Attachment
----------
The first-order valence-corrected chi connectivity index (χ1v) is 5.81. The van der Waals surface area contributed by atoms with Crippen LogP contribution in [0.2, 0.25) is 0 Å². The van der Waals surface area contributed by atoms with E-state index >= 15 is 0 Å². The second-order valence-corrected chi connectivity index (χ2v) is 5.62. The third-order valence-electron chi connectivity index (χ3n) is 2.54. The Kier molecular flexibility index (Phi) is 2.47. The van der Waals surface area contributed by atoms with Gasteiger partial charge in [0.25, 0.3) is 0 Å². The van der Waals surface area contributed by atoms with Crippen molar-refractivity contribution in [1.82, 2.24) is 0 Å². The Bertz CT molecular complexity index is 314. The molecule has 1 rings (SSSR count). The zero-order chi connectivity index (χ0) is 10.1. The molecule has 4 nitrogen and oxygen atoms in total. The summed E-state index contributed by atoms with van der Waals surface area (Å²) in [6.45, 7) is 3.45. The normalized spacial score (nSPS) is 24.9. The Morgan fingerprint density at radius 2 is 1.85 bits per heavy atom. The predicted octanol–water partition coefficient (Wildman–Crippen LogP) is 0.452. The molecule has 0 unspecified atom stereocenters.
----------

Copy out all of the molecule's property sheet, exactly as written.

The first-order valence-corrected chi connectivity index (χ1v) is 5.81. The van der Waals surface area contributed by atoms with Crippen LogP contribution in [0.2, 0.25) is 0 Å². The van der Waals surface area contributed by atoms with E-state index >= 15 is 0 Å². The second-order valence-corrected chi connectivity index (χ2v) is 5.62. The third-order valence-electron chi connectivity index (χ3n) is 2.54. The Kier molecular flexibility index (Phi) is 2.47. The van der Waals surface area contributed by atoms with Gasteiger partial charge in [0.25, 0.3) is 0 Å². The van der Waals surface area contributed by atoms with Crippen molar-refractivity contribution in [1.82, 2.24) is 0 Å². The Bertz CT molecular complexity index is 314. The molecule has 1 rings (SSSR count). The zero-order chi connectivity index (χ0) is 10.1. The molecule has 4 nitrogen and oxygen atoms in total. The summed E-state index contributed by atoms with van der Waals surface area (Å²) in [6.45, 7) is 3.45. The normalized spacial score (nSPS) is 24.9. The Morgan fingerprint density at radius 2 is 1.85 bits per heavy atom. The predicted octanol–water partition coefficient (Wildman–Crippen LogP) is 0.452. The molecule has 0 unspecified atom stereocenters.